TeslaCrypt ransomware hackers caught using Angler EK and Tor

News by Rene Millman

Angler exploit kit use in TeslaCrypt ransomware signals new trend in blackmailing malware

Hackers are distributing the TeslaCrypt ransomware using the Angler exploit kit and Tor network in a new bid to hold organisations to ransom for thousands of dollars.

According to a security advisory by the Dell SecureWorks Counter Threat Unit (CTU), the team of researchers unearthed the sting in early February this year.

“Dell SecureWorks CTU researchers investigated a new file-encrypting ransomware family named TeslaCrypt which was distributed by the popular Angler browser exploit kit," the fimr said.

TeslaCrypt is used by criminals to blackmail victims by encrypting files and locking people out of their machines. It targets file formats from productivity suites such as Open Office and Microsoft Office, as well as formats associated with video games and creative applications, according to the research unit.

"After encrypting popular file types with the AES-256 encryption algorithm, TeslaCrypt holds the files for a ransom of US$ 250 to US$ 1,000,” it added.

What makes the ploy worse is the use of the Angler exploit kit as this uses advanced infection techniques.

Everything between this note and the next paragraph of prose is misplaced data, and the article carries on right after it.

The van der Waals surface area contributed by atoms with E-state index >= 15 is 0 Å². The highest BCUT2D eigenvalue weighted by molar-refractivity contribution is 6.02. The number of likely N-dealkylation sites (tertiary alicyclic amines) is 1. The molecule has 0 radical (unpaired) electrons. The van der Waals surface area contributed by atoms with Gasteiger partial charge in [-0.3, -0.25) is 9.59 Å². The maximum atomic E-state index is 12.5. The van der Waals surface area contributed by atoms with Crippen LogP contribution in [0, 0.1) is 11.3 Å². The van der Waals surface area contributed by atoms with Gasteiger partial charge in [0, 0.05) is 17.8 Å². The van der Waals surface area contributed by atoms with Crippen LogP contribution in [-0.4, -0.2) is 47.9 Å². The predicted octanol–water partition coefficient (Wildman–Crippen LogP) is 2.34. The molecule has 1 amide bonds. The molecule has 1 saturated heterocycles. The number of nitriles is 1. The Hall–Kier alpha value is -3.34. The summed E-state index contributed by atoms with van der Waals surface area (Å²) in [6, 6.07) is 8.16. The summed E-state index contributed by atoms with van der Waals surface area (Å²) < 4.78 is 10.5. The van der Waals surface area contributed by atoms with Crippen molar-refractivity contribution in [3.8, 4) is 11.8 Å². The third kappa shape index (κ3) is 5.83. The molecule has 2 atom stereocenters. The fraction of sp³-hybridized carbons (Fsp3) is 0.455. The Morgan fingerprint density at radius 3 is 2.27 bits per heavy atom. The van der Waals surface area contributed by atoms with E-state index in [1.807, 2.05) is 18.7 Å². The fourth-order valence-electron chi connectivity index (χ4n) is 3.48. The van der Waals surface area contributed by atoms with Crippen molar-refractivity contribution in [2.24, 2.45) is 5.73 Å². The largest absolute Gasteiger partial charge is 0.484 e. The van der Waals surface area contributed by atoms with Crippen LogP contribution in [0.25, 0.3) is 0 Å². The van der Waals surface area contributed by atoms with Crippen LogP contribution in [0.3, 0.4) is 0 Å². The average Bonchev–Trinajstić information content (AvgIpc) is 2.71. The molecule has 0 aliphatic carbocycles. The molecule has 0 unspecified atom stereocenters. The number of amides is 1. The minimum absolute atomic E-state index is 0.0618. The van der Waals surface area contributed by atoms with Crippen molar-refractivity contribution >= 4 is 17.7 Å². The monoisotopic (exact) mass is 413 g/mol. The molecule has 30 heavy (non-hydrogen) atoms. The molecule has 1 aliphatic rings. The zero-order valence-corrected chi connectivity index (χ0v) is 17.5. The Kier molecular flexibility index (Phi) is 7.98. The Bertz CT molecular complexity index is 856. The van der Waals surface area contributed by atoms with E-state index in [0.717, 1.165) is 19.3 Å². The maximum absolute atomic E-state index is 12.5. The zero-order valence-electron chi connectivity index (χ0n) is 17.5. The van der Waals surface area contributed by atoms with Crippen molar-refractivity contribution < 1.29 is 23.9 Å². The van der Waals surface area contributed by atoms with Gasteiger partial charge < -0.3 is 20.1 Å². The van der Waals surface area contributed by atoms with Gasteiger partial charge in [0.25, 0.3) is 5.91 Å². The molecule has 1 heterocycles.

"It uses a memory-resident, file-less mechanism called Bedep that minimises the observable footprint of an infection. Bedep can download additional malware payloads and initiate advertising click-fraud activity," according to the advisory.

Dell SecureWorks said that it has exploited several Adobe Flash Player zero-day vulnerabilities in early 2015. “Exploit kits distributing commodity-style malware rarely exploit zero-day vulnerabilities,” it added.

It said that like malware families such as the Chanitor downloader, TeslaCrypt hosts its command and control (C2) infrastructure on the Tor anonymity network.  The TeslaCrypt C2 servers and ransom payment server reside within the Tor network as hidden services

Compromised systems communicate with these hidden servers through publicly-available web-to-Tor gateways and also through proxy servers located on attacker-controlled assets.

Researcher said that they were unaware of additional malware families associated with the TeslaCrypt threat actors. 

“The group's infrastructure shows involvement in additional fraudulent activity, including theft of financial data and other credentials. TeslaCrypt does not contain credential theft or data exfiltration capabilities,” the report said.

Dell SecureWorks said that file-encrypting ransomware continues to be a growing trend in malicious software and while the Cisco Talos decryption tool allows many victims to recover files, users should block executable files, keep operating systems, browsers and browser plugins patched, and implement software restriction policies "to prevent programs like TeslaCrypt from executing in common directories such as %AppData%".